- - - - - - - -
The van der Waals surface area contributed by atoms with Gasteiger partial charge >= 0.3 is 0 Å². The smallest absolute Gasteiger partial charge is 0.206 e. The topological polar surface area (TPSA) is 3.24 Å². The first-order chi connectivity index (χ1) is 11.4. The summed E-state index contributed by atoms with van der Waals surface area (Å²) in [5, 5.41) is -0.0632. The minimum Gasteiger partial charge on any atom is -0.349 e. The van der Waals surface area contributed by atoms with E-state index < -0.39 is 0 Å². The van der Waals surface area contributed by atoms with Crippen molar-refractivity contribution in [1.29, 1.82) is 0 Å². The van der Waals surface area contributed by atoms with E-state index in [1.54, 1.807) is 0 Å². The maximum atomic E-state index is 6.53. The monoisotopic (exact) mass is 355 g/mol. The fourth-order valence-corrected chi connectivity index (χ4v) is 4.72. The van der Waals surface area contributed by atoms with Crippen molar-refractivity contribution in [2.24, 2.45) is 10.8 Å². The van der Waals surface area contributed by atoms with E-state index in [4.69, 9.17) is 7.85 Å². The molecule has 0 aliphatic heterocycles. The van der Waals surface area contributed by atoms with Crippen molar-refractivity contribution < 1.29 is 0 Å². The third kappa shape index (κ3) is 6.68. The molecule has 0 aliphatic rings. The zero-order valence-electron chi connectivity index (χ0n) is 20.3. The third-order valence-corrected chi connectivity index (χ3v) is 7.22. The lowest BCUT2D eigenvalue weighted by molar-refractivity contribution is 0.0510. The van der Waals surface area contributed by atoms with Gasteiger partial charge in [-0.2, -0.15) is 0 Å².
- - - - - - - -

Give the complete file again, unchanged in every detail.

The van der Waals surface area contributed by atoms with Gasteiger partial charge >= 0.3 is 0 Å². The smallest absolute Gasteiger partial charge is 0.206 e. The topological polar surface area (TPSA) is 3.24 Å². The first-order chi connectivity index (χ1) is 11.4. The summed E-state index contributed by atoms with van der Waals surface area (Å²) in [5, 5.41) is -0.0632. The minimum Gasteiger partial charge on any atom is -0.349 e. The van der Waals surface area contributed by atoms with E-state index < -0.39 is 0 Å². The van der Waals surface area contributed by atoms with Crippen molar-refractivity contribution in [1.29, 1.82) is 0 Å². The van der Waals surface area contributed by atoms with E-state index in [1.54, 1.807) is 0 Å². The maximum atomic E-state index is 6.53. The monoisotopic (exact) mass is 355 g/mol. The fourth-order valence-corrected chi connectivity index (χ4v) is 4.72. The van der Waals surface area contributed by atoms with Crippen molar-refractivity contribution in [2.24, 2.45) is 10.8 Å². The van der Waals surface area contributed by atoms with E-state index in [4.69, 9.17) is 7.85 Å². The molecule has 0 aliphatic heterocycles. The van der Waals surface area contributed by atoms with Crippen molar-refractivity contribution < 1.29 is 0 Å². The third kappa shape index (κ3) is 6.68. The molecule has 0 aliphatic rings. The zero-order valence-electron chi connectivity index (χ0n) is 20.3. The third-order valence-corrected chi connectivity index (χ3v) is 7.22. The lowest BCUT2D eigenvalue weighted by molar-refractivity contribution is 0.0510. The van der Waals surface area contributed by atoms with Gasteiger partial charge in [-0.2, -0.15) is 0 Å².